It's been about 53 years since Loving v. Virginia allowed interracial and interethnic relationships to be out and open without the fear of being imprisoned (or attacked). The number of interracial married couples rose from 7.4% to 10.2% between 2000 and 2016...and that number will likely continue to rise. With the concept of identity being more diversified in 2020, it's important to know what the words interracial and interethnic really mean. Race essentially means a grouping of people that have similar genetic traits and interracial means a joining of people from two opposite races. Ethnicity usually encompasses a shared culture which can contain music, art and traditions. When someone from two different ethnic cultures join in a union, it's called an interethnic relationship.

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As a cisgendered hispanic man from Puerto Rico, my dating experiences have always contained components from interracial or interethnic spaces. Even dating a fellow Puerto Rican, I sometimes run into ethnic differences depending on where they come from. Dating into different races and ethnicities has always been something I believe in, not only for personal growth but to help break down stereotypes and associations out there. Here are the reasons why interracial and interethnic dating are the best. Besides, who wants to date someone that looks like them?!

You Learn How To Be More Empathetic

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Often times, we don't have the concepts of race or culture at the top of our thoughts and it's easy to forget what privileges we navigate the world with. When you're dating someone from a different race, you're able to see the difference in privileges in real time and can have a better understanding. Instead of reading about someone who has experienced a form of racism on the news, when it happens to our partner, it hits home and can help us empathize on a whole new level. It lessens our own individual fragilities and lets us look at the world through our partners eyes. It won't make you understand what your partner goes through on a daily basis as if you were living in their shoes, but it will help you understand and (hopefully) learn to be more sensitive.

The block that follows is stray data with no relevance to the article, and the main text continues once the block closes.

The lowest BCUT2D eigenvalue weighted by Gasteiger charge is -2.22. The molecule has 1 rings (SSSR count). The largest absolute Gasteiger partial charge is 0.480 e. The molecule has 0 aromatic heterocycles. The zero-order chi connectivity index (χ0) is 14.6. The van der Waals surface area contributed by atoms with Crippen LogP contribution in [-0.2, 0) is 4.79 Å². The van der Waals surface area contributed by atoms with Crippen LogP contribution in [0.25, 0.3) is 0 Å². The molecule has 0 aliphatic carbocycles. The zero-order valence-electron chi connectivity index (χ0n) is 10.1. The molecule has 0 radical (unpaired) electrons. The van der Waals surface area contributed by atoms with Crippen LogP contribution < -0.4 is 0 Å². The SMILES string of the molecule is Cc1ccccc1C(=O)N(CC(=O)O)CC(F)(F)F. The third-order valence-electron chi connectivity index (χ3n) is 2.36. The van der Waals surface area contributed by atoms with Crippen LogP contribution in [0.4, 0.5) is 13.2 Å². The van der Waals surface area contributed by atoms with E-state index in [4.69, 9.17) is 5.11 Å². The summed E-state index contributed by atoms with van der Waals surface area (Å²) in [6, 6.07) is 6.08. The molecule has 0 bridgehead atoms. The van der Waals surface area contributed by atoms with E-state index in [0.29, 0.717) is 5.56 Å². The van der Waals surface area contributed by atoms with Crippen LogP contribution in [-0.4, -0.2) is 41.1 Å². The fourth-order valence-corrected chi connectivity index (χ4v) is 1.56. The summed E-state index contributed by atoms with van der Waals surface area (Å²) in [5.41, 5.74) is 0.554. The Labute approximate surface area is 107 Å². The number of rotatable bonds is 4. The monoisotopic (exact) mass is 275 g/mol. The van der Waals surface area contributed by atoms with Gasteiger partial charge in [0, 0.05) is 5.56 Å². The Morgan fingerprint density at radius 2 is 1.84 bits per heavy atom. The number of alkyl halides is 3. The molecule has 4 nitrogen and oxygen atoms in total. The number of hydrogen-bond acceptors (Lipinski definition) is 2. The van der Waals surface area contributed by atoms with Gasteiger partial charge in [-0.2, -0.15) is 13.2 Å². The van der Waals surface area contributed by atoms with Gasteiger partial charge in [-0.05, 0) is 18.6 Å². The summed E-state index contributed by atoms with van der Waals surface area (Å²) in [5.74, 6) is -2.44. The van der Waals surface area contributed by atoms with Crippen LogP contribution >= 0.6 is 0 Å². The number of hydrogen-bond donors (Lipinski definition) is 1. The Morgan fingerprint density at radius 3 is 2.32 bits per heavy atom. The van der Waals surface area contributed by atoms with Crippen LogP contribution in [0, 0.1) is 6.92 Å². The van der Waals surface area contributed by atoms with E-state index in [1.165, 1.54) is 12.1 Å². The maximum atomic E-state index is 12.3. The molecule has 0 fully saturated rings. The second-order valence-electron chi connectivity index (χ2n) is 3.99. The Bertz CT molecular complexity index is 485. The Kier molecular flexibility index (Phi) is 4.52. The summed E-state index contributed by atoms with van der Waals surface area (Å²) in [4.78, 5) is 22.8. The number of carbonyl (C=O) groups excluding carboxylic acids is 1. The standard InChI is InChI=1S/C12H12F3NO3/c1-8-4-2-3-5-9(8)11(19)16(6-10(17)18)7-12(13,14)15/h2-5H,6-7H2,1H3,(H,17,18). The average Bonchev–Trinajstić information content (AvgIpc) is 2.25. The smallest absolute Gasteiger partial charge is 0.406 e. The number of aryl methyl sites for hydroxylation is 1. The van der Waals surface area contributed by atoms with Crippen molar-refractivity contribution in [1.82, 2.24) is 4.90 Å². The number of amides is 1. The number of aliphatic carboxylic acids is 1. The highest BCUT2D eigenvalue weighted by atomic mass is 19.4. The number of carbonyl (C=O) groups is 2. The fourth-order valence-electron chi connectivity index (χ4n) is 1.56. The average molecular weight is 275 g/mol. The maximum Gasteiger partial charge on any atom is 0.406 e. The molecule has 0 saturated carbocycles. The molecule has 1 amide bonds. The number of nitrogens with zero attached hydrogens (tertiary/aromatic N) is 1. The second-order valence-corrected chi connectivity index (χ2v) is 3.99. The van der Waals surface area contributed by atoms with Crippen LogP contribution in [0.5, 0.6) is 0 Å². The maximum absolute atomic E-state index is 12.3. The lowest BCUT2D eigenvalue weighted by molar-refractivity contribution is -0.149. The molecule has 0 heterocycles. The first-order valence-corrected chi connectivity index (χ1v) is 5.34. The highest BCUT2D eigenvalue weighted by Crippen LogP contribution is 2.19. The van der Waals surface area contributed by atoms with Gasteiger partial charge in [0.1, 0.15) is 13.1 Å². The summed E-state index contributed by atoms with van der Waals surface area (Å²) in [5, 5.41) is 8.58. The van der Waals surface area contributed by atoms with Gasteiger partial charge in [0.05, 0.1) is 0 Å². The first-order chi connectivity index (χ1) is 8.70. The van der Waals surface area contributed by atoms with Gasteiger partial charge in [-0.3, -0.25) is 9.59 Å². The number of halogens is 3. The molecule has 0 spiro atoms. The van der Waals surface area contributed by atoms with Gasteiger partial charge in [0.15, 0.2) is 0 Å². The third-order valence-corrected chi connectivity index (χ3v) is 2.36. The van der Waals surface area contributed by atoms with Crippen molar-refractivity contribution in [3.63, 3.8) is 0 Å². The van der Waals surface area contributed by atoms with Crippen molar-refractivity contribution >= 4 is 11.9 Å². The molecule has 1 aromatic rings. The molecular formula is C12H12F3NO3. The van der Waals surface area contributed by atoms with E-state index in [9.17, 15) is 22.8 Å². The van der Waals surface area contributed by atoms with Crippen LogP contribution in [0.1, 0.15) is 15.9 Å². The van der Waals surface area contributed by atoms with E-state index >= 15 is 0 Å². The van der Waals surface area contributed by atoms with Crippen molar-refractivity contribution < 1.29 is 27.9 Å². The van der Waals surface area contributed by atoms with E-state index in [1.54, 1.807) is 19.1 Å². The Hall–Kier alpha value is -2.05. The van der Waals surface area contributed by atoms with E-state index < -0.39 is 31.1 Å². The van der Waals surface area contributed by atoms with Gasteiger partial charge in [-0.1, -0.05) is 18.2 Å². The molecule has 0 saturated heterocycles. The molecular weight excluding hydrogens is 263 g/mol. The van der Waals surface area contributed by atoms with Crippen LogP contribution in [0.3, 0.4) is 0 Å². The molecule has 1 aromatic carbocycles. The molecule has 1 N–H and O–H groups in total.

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You Learn to Love the Things That Make Us Different

When you take an interest in someone, their culture comes along with that and it's a great opportunity to learn about a new cuisine, tradition or art. You can even take things further and plan trips together to each others motherland. Accepting your differences and valuing them as something special can make dating interracially fun and not make it about race vs. race or culture vs. culture.

You Break Stereotypes

We've all heard them before. Stereotypes and labels have more to do with sex than they do about actual relationships so why allow them to influence who you choose to date? By willingly entering someone else's space without any prejudices or fetishization, you break stereotypes that society built.

You Realize We're Not All That Different

If you take a close look, you'll realize that we're actually a lot more similar than you think. Our shared beliefs, similarities in cultural traditions and other shared aspects of life are only discoverable when you make an effort in getting to know someone that is different. If you allow yourself to be overwhelmed with differences, it keeps you in the dark with missed potential matches flying by.

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You Show The World That It's OK

By dating interracially, you basically tell the world that it is ok. What's better than quelling racism and promoting diversity in just one Instagram post? By normalizing a certain behavior, we allow others to view it as more common. It's also a great lesson to children on how diversity can showcase the beauty in differences. Even though a survey form the Pew Research Center from 2017 says only 9% of people disagree with interracial coupling, it's still very important to showcase your love for your partner with pride.

You Don't Let Societal Racism Win

Dating interracially is a different experience than dating someone from the same race as yourself. You might get looks, comments and even slurs, but the important thing is that you don't let that enter your relationship. Never let outside influences dictate who you love...whether it's someone of a different color, culture, identity or the same sex.